Oh yeah, we completed the Rideau Canal. That is a big check mark.
It rained all day today. Soaked but enjoying the last few hours of this experience we trudged our way through the last 10 locks. I was not upset to see that last set of tri-locks in Kingston. Although on the good side of things this is our first real day of rain and the first rain in these parts in over 2 months.
Now to bore you with some history on the Canal. We have learned so much. The route the canal follows has been in use since the beginning of recorded history. The Natives used this route to get from the Ottawa River to Lake Ontario, even before Champlain traced the route in 1615. Over the years, forts and trading posts were built along this route. In the War of 1812 Kingston was an important British Naval Base. The hostilities between England and the Americans made the British more concerned about a secure route for their military forces and supplies from Lake Ontario to Quebec. The first part of the journey at that time ran along the St. Lawrence River adjacent to the United States. It was feared by the British that in time of war they might not be able to ship supplies or reinforcement to or from Kingston to Quebec.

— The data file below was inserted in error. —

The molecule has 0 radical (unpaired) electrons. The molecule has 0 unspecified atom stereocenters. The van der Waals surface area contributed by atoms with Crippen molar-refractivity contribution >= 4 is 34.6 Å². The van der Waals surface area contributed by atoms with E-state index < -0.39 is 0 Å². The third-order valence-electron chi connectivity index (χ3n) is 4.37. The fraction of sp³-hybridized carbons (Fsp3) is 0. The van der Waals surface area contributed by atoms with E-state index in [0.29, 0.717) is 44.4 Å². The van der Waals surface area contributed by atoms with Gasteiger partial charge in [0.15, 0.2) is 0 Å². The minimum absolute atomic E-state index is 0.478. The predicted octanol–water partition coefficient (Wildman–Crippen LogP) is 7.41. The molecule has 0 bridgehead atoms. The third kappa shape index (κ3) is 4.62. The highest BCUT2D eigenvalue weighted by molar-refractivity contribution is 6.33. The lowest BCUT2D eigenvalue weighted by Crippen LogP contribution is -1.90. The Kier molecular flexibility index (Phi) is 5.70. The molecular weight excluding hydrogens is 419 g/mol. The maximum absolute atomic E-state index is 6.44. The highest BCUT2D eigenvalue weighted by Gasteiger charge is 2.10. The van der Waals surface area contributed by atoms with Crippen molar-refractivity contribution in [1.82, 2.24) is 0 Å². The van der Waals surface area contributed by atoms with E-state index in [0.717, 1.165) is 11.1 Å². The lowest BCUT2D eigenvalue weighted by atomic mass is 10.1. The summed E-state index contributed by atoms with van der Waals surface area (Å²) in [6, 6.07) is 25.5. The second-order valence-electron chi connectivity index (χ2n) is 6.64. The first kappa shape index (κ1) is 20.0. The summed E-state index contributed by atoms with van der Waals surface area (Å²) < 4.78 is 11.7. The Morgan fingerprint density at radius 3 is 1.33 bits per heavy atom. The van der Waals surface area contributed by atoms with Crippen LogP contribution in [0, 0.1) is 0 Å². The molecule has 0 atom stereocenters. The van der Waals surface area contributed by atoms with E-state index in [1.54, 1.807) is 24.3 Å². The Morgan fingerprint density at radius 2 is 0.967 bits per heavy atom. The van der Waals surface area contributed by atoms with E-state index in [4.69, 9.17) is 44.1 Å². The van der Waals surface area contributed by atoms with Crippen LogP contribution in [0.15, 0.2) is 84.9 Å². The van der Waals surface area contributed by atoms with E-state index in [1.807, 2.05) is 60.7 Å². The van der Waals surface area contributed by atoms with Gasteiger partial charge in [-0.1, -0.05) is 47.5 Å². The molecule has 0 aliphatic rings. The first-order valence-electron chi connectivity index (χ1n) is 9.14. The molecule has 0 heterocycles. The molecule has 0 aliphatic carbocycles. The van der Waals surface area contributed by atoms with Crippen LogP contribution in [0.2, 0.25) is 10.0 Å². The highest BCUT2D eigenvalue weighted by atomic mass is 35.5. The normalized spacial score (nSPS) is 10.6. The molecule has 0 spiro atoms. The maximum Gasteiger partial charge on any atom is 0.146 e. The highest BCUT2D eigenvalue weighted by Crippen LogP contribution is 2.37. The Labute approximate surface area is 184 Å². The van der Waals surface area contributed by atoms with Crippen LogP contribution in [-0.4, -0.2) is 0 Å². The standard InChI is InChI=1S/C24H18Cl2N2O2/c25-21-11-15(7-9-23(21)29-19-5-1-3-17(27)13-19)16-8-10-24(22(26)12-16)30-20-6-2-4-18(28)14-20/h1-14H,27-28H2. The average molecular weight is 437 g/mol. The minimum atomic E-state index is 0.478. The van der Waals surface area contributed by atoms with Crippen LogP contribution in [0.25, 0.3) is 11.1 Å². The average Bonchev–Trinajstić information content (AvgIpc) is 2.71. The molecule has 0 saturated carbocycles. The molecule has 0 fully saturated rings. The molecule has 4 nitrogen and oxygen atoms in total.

A route was surveyed between Kingston and Ottawa. An engineer from England was sent to Upper Canada to oversee the construction. Lt Colonel John By was the lead. Eventually a city in his name was formed. By Town it was called. Today you know it as our nation’s capital, Ottawa. Constructon of the Rideau Canal began in 1827 and was completed in 1832. Along the entire length of the canal small fortifications were built to help defend this vital waterway should war with the US occur again. The canal was never needed for use by the military but was an immediate economic success. Freight of all sorts was shipped by this waterway and towns and villages sprang up all along the route. Around 1860, freight shipments peaked as railroads began to make inroads into the canal shipping business. Freight business continued its slow decline, but coal barges were still shipped on the Rideau Canal until 1920.
Use of the Rideau Canal by pleasuer craft has steadily increased over the years and today is the major use of the canal. The original Rideau Cnanal is still inuse today and is over 166 years old. Most of the locks and bridges are operated manually.
The canal is 126 miles.
14 locks raise the boater 165 feet from 243 feet above sea leavel at Kingston to 408 ft above sea leavel at Upper Rideau Lake.
32 additional locks then lower the boater 274 ft from the Upper Rideau Lake to the Ottawa River at 134 ft above sea level.
Locks are numbered 1 to 49
The locks have tapered walls. The locks are 2 ft narrower than at bottom than at the top.
There are a flight of 8 locks in Ottawa.